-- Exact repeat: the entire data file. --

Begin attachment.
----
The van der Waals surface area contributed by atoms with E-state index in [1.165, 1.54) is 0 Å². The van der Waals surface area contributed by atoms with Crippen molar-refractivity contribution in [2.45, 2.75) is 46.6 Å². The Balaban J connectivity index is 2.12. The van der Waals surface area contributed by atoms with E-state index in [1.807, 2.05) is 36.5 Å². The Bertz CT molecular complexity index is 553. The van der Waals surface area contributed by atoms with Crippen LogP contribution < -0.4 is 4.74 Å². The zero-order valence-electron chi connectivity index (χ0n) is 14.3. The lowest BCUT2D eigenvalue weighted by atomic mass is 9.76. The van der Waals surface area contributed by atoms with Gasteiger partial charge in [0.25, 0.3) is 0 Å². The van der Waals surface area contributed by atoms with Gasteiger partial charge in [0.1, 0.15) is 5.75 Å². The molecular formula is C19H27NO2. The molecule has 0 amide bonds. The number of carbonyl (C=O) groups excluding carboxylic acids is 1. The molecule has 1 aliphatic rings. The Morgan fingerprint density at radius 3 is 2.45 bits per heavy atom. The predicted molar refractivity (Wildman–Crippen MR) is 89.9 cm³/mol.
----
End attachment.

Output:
The van der Waals surface area contributed by atoms with E-state index in [1.165, 1.54) is 0 Å². The van der Waals surface area contributed by atoms with Crippen molar-refractivity contribution in [2.45, 2.75) is 46.6 Å². The Balaban J connectivity index is 2.12. The van der Waals surface area contributed by atoms with E-state index in [1.807, 2.05) is 36.5 Å². The Bertz CT molecular complexity index is 553. The van der Waals surface area contributed by atoms with Crippen LogP contribution < -0.4 is 4.74 Å². The zero-order valence-electron chi connectivity index (χ0n) is 14.3. The lowest BCUT2D eigenvalue weighted by atomic mass is 9.76. The van der Waals surface area contributed by atoms with Gasteiger partial charge in [0.25, 0.3) is 0 Å². The van der Waals surface area contributed by atoms with Gasteiger partial charge in [0.1, 0.15) is 5.75 Å². The molecular formula is C19H27NO2. The molecule has 0 amide bonds. The number of carbonyl (C=O) groups excluding carboxylic acids is 1. The molecule has 1 aliphatic rings. The Morgan fingerprint density at radius 3 is 2.45 bits per heavy atom. The predicted molar refractivity (Wildman–Crippen MR) is 89.9 cm³/mol.